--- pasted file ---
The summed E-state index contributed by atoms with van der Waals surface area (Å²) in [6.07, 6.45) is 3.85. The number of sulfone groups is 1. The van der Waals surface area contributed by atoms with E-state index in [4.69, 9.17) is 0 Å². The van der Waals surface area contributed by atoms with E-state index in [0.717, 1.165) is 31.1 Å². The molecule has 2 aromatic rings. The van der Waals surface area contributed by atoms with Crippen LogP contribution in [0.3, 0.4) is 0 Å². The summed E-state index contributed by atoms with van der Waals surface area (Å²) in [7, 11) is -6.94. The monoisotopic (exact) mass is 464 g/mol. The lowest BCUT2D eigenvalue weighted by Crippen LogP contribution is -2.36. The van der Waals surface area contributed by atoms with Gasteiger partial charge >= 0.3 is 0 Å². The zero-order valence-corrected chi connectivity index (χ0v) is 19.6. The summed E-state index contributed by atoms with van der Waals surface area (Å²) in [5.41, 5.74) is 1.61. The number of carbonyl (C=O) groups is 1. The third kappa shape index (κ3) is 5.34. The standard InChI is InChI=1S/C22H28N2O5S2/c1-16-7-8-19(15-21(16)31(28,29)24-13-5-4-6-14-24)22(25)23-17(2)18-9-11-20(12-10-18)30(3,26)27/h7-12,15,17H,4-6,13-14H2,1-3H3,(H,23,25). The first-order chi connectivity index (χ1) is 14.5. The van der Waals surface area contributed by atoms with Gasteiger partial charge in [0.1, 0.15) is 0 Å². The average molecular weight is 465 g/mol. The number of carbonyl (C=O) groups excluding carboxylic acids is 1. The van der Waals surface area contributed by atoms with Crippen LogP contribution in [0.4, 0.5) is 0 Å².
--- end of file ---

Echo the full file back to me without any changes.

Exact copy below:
The summed E-state index contributed by atoms with van der Waals surface area (Å²) in [6.07, 6.45) is 3.85. The number of sulfone groups is 1. The van der Waals surface area contributed by atoms with E-state index in [4.69, 9.17) is 0 Å². The van der Waals surface area contributed by atoms with E-state index in [0.717, 1.165) is 31.1 Å². The molecule has 2 aromatic rings. The van der Waals surface area contributed by atoms with Crippen LogP contribution in [0.3, 0.4) is 0 Å². The summed E-state index contributed by atoms with van der Waals surface area (Å²) in [7, 11) is -6.94. The monoisotopic (exact) mass is 464 g/mol. The lowest BCUT2D eigenvalue weighted by Crippen LogP contribution is -2.36. The van der Waals surface area contributed by atoms with Gasteiger partial charge >= 0.3 is 0 Å². The zero-order valence-corrected chi connectivity index (χ0v) is 19.6. The summed E-state index contributed by atoms with van der Waals surface area (Å²) in [5.41, 5.74) is 1.61. The number of carbonyl (C=O) groups is 1. The third kappa shape index (κ3) is 5.34. The standard InChI is InChI=1S/C22H28N2O5S2/c1-16-7-8-19(15-21(16)31(28,29)24-13-5-4-6-14-24)22(25)23-17(2)18-9-11-20(12-10-18)30(3,26)27/h7-12,15,17H,4-6,13-14H2,1-3H3,(H,23,25). The first-order chi connectivity index (χ1) is 14.5. The van der Waals surface area contributed by atoms with Gasteiger partial charge in [0.1, 0.15) is 0 Å². The average molecular weight is 465 g/mol. The number of carbonyl (C=O) groups excluding carboxylic acids is 1. The van der Waals surface area contributed by atoms with Crippen LogP contribution in [0.4, 0.5) is 0 Å².